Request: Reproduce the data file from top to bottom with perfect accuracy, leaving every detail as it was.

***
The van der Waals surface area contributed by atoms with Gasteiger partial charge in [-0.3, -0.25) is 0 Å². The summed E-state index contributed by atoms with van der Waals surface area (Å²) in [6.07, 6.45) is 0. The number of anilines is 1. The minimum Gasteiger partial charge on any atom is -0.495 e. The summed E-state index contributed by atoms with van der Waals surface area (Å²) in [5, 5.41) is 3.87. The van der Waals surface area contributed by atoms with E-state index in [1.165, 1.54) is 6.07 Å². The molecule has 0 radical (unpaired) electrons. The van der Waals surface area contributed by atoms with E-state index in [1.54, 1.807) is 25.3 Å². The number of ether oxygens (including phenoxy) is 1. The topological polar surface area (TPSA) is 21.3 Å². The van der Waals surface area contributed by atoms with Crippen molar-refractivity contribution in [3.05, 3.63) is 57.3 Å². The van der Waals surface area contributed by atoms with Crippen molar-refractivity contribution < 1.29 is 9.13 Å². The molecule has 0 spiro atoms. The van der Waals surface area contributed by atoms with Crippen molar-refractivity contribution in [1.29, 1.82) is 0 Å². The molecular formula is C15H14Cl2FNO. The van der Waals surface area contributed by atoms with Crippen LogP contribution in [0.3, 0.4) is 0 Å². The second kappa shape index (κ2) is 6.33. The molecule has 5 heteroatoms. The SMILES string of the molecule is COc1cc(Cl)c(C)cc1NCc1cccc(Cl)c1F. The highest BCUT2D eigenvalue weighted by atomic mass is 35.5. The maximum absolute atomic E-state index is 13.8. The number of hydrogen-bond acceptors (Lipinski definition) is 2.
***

The van der Waals surface area contributed by atoms with Gasteiger partial charge in [-0.3, -0.25) is 0 Å². The summed E-state index contributed by atoms with van der Waals surface area (Å²) in [6.07, 6.45) is 0. The number of anilines is 1. The minimum Gasteiger partial charge on any atom is -0.495 e. The summed E-state index contributed by atoms with van der Waals surface area (Å²) in [5, 5.41) is 3.87. The van der Waals surface area contributed by atoms with E-state index in [1.165, 1.54) is 6.07 Å². The molecule has 0 radical (unpaired) electrons. The van der Waals surface area contributed by atoms with E-state index in [1.54, 1.807) is 25.3 Å². The number of ether oxygens (including phenoxy) is 1. The topological polar surface area (TPSA) is 21.3 Å². The van der Waals surface area contributed by atoms with Crippen molar-refractivity contribution in [3.05, 3.63) is 57.3 Å². The van der Waals surface area contributed by atoms with Crippen molar-refractivity contribution < 1.29 is 9.13 Å². The molecule has 0 spiro atoms. The van der Waals surface area contributed by atoms with Crippen molar-refractivity contribution in [1.29, 1.82) is 0 Å². The molecular formula is C15H14Cl2FNO. The van der Waals surface area contributed by atoms with Crippen LogP contribution in [0.3, 0.4) is 0 Å². The second kappa shape index (κ2) is 6.33. The molecule has 5 heteroatoms. The SMILES string of the molecule is COc1cc(Cl)c(C)cc1NCc1cccc(Cl)c1F. The highest BCUT2D eigenvalue weighted by atomic mass is 35.5. The maximum absolute atomic E-state index is 13.8. The number of hydrogen-bond acceptors (Lipinski definition) is 2.